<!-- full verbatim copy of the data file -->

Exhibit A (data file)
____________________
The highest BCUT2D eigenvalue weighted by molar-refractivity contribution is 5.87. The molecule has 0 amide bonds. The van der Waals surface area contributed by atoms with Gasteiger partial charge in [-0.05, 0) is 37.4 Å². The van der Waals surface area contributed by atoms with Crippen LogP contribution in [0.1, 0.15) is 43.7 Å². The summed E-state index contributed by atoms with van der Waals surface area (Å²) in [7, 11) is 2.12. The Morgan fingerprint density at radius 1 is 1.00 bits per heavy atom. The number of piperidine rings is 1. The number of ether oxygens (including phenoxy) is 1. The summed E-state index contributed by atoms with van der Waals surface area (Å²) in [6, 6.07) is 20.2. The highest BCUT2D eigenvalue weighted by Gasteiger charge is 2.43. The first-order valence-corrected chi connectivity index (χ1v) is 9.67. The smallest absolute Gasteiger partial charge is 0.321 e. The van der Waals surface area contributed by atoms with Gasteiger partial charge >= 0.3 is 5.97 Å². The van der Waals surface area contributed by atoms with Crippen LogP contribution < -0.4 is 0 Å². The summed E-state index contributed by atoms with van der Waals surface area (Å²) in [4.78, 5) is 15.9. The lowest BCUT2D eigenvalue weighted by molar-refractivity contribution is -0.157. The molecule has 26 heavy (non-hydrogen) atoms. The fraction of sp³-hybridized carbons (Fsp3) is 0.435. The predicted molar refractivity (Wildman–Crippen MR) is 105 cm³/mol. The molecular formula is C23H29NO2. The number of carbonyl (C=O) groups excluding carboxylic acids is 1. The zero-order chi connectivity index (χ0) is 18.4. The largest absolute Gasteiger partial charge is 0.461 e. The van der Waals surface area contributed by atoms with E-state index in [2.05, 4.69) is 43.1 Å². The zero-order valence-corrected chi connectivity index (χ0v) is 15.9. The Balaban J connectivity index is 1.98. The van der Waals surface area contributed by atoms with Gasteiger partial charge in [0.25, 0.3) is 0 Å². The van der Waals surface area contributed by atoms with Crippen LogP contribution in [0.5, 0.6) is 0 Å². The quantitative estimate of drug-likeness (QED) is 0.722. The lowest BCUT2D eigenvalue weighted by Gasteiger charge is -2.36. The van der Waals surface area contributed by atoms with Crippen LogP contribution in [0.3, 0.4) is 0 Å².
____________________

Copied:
The highest BCUT2D eigenvalue weighted by molar-refractivity contribution is 5.87. The molecule has 0 amide bonds. The van der Waals surface area contributed by atoms with Gasteiger partial charge in [-0.05, 0) is 37.4 Å². The van der Waals surface area contributed by atoms with Crippen LogP contribution in [0.1, 0.15) is 43.7 Å². The summed E-state index contributed by atoms with van der Waals surface area (Å²) in [7, 11) is 2.12. The Morgan fingerprint density at radius 1 is 1.00 bits per heavy atom. The number of piperidine rings is 1. The number of ether oxygens (including phenoxy) is 1. The summed E-state index contributed by atoms with van der Waals surface area (Å²) in [6, 6.07) is 20.2. The highest BCUT2D eigenvalue weighted by Gasteiger charge is 2.43. The first-order valence-corrected chi connectivity index (χ1v) is 9.67. The smallest absolute Gasteiger partial charge is 0.321 e. The van der Waals surface area contributed by atoms with Gasteiger partial charge >= 0.3 is 5.97 Å². The van der Waals surface area contributed by atoms with Crippen LogP contribution < -0.4 is 0 Å². The summed E-state index contributed by atoms with van der Waals surface area (Å²) in [4.78, 5) is 15.9. The lowest BCUT2D eigenvalue weighted by molar-refractivity contribution is -0.157. The molecule has 26 heavy (non-hydrogen) atoms. The fraction of sp³-hybridized carbons (Fsp3) is 0.435. The predicted molar refractivity (Wildman–Crippen MR) is 105 cm³/mol. The molecular formula is C23H29NO2. The number of carbonyl (C=O) groups excluding carboxylic acids is 1. The zero-order chi connectivity index (χ0) is 18.4. The largest absolute Gasteiger partial charge is 0.461 e. The van der Waals surface area contributed by atoms with E-state index in [2.05, 4.69) is 43.1 Å². The zero-order valence-corrected chi connectivity index (χ0v) is 15.9. The Balaban J connectivity index is 1.98. The van der Waals surface area contributed by atoms with Gasteiger partial charge in [0.25, 0.3) is 0 Å². The van der Waals surface area contributed by atoms with Crippen LogP contribution in [0.5, 0.6) is 0 Å². The quantitative estimate of drug-likeness (QED) is 0.722. The lowest BCUT2D eigenvalue weighted by Gasteiger charge is -2.36. The van der Waals surface area contributed by atoms with Crippen LogP contribution in [0.3, 0.4) is 0 Å².